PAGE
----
A Sesquicentennial From the Bottom-Up

The following video was uploaded to YouTube a couple of days ago.  I know nothing about the woman who produced it, but I think it is a wonderful example of how the Web2.0 world has shaped the Civil War Sesquicentennial.  As opposed to the centennial years, when relatively few historical institutions exercised control over how the nation remembered the war, the sesquicentennial’s narrative is being written one blog post, one video, and one tweet at a time. Much of what is being produced, including this video, defies easy categorization. Watch this through to the end.

Searching for Black Confederates: The Civil War’s Most Persistent Myth

“Levin’s study is the first of its kind to blueprint and then debunk the mythology of enslaved African Americans who allegedly served voluntarily in behalf of the Confederacy.”–Journal of Southern History

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10 comments… add one
  • Allen Mar 5, 2012 @ 5:57

    Uturn Laverne is the traffic “reporter” for WLAC-AM, the Fox affiliate in Nashville. She subscribes to the Glenn Beck school of American history. http://www.pobilly.com/uturn/

    • Kevin Levin Mar 5, 2012 @ 5:59

      Hi Allen,

      Thanks for the comment, but I am not really interested in explaining her interpretation as much as I am in acknowledging that the Web2.0 allows for a wide spectrum of perspectives that are not so easily categorized.

  • London John Mar 4, 2012 @ 6:22

    I thought that was a very well-constructed 6-minute talk. I particularly admired the way, after opening with Forrest, she mentioned Fort Pillow in the last seconds. Better than a lot of professional politicians, IMO.

    • Kevin Levin Mar 4, 2012 @ 6:29

      I think it is easy to blow this off as an incoherent ramble, but what I find so interesting is the way she ties it all together in the end.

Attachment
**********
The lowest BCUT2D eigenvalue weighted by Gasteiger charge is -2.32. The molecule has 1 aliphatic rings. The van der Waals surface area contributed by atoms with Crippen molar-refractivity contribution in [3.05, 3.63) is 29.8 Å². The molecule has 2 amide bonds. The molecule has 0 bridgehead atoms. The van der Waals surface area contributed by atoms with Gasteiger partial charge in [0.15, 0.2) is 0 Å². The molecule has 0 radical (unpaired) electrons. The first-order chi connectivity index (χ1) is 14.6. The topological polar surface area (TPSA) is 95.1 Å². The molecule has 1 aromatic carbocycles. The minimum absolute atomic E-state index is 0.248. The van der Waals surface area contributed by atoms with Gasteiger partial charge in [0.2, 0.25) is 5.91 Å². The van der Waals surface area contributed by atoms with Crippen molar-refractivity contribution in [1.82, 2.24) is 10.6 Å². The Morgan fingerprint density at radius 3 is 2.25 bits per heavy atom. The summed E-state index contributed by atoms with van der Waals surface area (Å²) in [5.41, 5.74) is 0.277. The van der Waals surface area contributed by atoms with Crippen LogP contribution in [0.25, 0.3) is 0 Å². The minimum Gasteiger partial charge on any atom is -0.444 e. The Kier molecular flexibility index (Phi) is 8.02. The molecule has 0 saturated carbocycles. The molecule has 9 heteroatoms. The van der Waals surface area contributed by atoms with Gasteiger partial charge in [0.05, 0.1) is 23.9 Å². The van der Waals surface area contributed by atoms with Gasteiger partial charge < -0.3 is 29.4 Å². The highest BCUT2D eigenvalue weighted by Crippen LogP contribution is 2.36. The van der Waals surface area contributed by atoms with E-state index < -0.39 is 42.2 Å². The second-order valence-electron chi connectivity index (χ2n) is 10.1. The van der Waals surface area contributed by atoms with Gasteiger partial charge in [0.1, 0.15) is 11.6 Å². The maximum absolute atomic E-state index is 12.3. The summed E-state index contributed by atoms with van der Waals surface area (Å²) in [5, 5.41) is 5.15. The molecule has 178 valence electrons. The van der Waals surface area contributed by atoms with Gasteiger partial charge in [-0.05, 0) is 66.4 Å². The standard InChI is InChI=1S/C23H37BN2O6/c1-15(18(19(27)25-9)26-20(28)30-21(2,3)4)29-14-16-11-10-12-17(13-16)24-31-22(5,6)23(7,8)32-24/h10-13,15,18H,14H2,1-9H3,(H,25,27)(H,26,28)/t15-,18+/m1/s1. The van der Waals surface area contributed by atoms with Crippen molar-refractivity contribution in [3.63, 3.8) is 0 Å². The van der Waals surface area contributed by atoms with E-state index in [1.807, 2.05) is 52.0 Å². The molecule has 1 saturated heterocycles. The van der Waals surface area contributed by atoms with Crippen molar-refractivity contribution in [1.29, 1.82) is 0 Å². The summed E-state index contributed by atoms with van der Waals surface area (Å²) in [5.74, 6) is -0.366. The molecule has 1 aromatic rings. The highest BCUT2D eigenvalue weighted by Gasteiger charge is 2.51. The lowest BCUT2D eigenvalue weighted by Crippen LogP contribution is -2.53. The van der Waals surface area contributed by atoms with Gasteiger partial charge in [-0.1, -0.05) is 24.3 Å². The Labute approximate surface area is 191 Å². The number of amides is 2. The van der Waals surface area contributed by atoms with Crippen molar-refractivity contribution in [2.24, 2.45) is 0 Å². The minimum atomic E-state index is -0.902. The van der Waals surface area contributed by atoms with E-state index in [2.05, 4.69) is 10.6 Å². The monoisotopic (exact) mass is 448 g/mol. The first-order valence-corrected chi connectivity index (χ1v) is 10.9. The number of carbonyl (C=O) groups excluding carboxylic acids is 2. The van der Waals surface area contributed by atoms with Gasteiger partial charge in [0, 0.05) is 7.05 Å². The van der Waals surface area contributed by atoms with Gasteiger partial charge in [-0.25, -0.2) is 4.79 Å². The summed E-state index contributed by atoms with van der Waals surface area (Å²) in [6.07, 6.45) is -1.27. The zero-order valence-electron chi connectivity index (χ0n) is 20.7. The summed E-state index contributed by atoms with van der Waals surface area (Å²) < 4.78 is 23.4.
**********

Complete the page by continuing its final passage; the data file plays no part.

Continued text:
• Rob Baker Mar 3, 2012 @ 8:46


    An add on to the Web 2.0 conversations.

  • Pat Young Mar 3, 2012 @ 7:05

    Interesting to see someone who does not romanticize the war can also be conversant in its history and meanings.

  • Robert Moore Mar 3, 2012 @ 5:57

    I should add that YouTube, coming onto the scene less than a year after the 2004 conference, was only tacked-on as an element of Web 2.0 after Web 2.0 had been defined.

  • Robert Moore Mar 3, 2012 @ 5:22

    I’m not sure that I would agree with crediting to Web 2.0 (as defined by Tim O’Reilly’s Media Web 2.0 conference in late 2004); keeping in mind how the technology existed at that time. There are theories that we are still working within Web 2.0, but there are also theories that the social media that exists now (to include the ways in which people use YouTube) is a form of Web 3.0. On the other hand, there’s also part of me that agrees with Tim Berners-Lee… in that the whole “Web 2.0” lingo thing is nothing more than a piece of jargon.

    • Kevin Levin Mar 3, 2012 @ 6:03

      Good points. I agree that we can debate how to define the proper boundaries of Web2.0, but I am more interested in the extent to which it has opened up room for ordinary people to add their voice to something like a collective narrative. I am not even sure what it means to refer to a collective narrative given the myriad voices that now somehow need to be contextualized and categorized.

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